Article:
The Indie Spiritualist: a no bullshit exploration of spirituality
by Chris Grosso (Atria Books/Beyond Words, 2014; 272 pages)
reviewed by Eva Yaa Asantewaa, hummingwitch
Chris Grosso says he is more than a little turned off by the lightweight, reality-skimming, and commercial nature of what passes for spirituality these days. That and anything smacking of religious dogma. A punk/heavy metal musician by trade, he'll readily tell you that an Eddie Van Halen guitar solo can transport him to samadhi (consciousness of utter oneness with the object of devotion) where yoga postures leave him wondering what all the fuss is about.
Grosso's book relates his personal story of drug addiction, cutting, suicide attempts and eventual spiritual healing. He aims to inspire individuality of mind and non-comformity in his readers--to thine own self be true, y'all--while, with no sign of irony, teaching the doctrine of non-duality, that unity of all beings underlies all appearances to the contrary. About that last bit, I chose to ignore his remarks about Adolf Hitler and Justin Bieber--yes, in the same breath and more than once--and simply move on. Some abstract metaphysical concepts just go over better without being fleshed out.
Grosso, with the admirable honesty of an addict working his recovery, makes frequent mention of insecurity about his abilities as a writer. Each reader will likely respond to his presentation in different and personal ways. The upside: a straightforward, conversational tone that some readers will identify with and find accessible and convincing. The book, as its subtitle warns you, is also spiced with profanity for which Grosso makes no apology. His writing reflects his milieu; younger readers, in particular, can relate to that and to his unorthodox cultural references. The downside: a lack of any distinctive style to the writing and--again, ironically--a reliance on familiar ideas and the counsel of well-known guides and gurus. The Indie Spiritualist too often reads like an earnest, extended 12 Step share with a few promising but ultimately "you-had-to-be-there" anecdotes.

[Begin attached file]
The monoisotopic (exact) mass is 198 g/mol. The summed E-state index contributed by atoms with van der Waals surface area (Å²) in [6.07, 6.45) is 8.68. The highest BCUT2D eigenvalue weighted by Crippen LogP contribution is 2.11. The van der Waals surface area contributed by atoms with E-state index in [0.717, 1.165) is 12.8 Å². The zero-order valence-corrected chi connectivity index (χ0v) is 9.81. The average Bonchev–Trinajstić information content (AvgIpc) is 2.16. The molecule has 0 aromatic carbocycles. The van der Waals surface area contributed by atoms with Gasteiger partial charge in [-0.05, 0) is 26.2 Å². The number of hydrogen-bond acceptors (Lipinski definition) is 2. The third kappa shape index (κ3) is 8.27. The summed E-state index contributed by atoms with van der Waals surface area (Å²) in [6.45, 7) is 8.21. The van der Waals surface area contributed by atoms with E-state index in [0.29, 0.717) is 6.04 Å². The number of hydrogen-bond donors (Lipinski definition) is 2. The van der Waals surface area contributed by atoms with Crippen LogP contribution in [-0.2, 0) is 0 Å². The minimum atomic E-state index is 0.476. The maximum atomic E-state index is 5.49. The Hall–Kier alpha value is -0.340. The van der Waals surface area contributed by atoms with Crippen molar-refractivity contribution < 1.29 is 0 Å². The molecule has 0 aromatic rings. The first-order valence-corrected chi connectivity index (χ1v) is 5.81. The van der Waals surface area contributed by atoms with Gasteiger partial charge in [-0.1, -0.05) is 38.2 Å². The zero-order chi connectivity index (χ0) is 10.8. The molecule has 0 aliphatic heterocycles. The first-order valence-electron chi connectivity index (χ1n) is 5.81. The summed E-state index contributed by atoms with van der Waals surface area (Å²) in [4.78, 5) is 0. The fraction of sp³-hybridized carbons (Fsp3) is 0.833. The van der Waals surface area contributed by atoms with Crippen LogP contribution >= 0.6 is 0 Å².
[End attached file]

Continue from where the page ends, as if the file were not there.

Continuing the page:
The Buddhist Noah Levine's Dharma Punx, published in 2004, related a nearly identical, gritty arc of life and unconventional awakening as well as similar musical preference, piercings and tattoos. This no longer seems jarring. Levine--who contributed the foreword to The Indie Spiritualist--got there first and with flair.
After a half-century of similar Eastern-inspired teachings in the West, we surely know the drill: The spiritual journey leads through mindful, if painful, experience to compassion and kindness towards self and others. As part of this influential lineage, Grosso claims the right to have his say, and perhaps this manual will prove to be right for you or someone you know.
The Indie Spiritualist: a no bullshit exploration of spirituality goes on sale on March 4. Get more information about it here.